Dimensions
Since the Toyota Tacoma is much slimmer than the Toyota Tundra, it’ll be much easier to find a wide enough space in a crowded parking lot. If you go with the Toyota Tacoma, you’ll have a much easier time finding a large enough space to park than you will with the Toyota Tundra.

Drivetrain
With its lower torque engine, the Toyota Tacoma doesn’t do as good a job transmitting horsepower to its wheels as the Toyota Tundra.

Handling
The Toyota Tacoma has a smaller turning radius than the Toyota Tundra, allowing you to more easily get in and out of tight spots.

Performance
If you’ve got something you need to tow, the Toyota Tacoma will do just as well as the Toyota Tundra, since they have about the same towing capacity. The Toyota Tacoma has a little less horsepower than the Toyota Tundra.

Utility
The Toyota Tacoma has less seating than the Toyota Tundra, making the Toyota Tundra the better choice if you often have passengers.

Warranty
The Toyota Tacoma comes with essentially the same basic warranty as the Toyota Tundra.

Compare the 2017 Toyota Tacoma and the 2017 Toyota Tundra.

Become a NewCars.com Dealer Partner today.

Helpful Links

Certain specifications, prices and equipment data have been provided under license from Chrome Data Solutions (“Chrome Data”). 2017 Chrome Data Solutions, LP. All Rights Reserved. This information is supplied for personal use only and may not be used for any commercial purpose whatsoever without the express written consent of Chrome Data. Chrome Data makes no guarantee or warranty, either expressed or implied, including without limitation any warranty of merchantability or fitness for a particular purpose, with respect to the data presented here. All specifications, prices and equipment are subject to change without notice.

Uh oh! This site will not function properly if you have JavaScript turned off.

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    Click on the Tools Options Content tab. Check the Enable Javascript box. Click OK. Refresh your browser.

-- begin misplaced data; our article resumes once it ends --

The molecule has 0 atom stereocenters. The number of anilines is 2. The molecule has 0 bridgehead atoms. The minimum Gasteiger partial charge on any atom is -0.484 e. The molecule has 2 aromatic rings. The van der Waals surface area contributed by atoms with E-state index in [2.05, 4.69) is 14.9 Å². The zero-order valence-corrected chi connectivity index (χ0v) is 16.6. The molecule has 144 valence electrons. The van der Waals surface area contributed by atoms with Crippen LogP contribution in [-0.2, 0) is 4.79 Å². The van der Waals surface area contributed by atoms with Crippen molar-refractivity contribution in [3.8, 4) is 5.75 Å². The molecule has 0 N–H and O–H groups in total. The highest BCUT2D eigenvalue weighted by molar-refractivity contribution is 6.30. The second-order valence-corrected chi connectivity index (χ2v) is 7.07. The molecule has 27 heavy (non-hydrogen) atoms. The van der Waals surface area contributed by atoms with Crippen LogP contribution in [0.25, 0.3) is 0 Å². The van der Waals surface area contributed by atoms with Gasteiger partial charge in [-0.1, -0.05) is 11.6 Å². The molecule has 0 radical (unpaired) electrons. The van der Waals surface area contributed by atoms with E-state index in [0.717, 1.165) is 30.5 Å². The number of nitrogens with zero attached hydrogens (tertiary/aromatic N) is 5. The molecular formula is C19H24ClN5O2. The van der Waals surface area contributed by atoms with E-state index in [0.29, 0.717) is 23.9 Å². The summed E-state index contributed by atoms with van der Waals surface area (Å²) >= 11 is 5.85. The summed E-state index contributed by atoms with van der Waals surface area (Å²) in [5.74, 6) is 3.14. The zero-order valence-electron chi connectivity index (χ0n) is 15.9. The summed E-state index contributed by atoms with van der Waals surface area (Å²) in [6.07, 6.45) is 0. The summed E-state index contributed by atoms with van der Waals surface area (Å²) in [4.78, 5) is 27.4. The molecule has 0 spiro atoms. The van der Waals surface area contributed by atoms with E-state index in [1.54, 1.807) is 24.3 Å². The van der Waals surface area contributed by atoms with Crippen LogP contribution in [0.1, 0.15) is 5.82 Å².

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    Click the Chrome menu on the browser toolbar. Then select Settings. Click “Show advanced settings”. In the “Privacy” section, click the “Content settings” button. Click on the option to “Allow all sites to run JavaScript (recommended)”. Then click “Done”. Refresh your browser.
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How to Get a Vehicle – s MSRP #auto #emblems


#used auto prices
#

How to Get a Vehicle s MSRP

in Buying Selling

Manufacturer s suggested retail price (MSRP) – nicknamed sticker price – is the recommended selling price car companies assign new vehicles .

This price is not firm. It s a suggestion for dealerships, and depending how the vehicle type is selling, dealerships may adjust the actual selling price either lower (for slow selling cars) or higher (for vehicles selling fast) than the MSRP.

MSRP only applies to new vehicles. It does not apply to used cars because the value of a vehicle drops the second it is sold and driven out of a car lot.

However, when shopping for a used car. it s good to know the MSRP of the vehicle you re eying. The advantages of knowing it include:

  • It gives you an idea on how well the vehicle you re considering held its value.
  • It allows you to gauge if the car s asking price is fair.
  • You can use it for estimating vehicle registration costs, as well as the vehicle tax, using an online tax calculator .

Find MSRP for Used Vehicles to Gauge Car Registration Cost

The process for finding an MSRP is relatively easy. You can locate it from any of the following sources: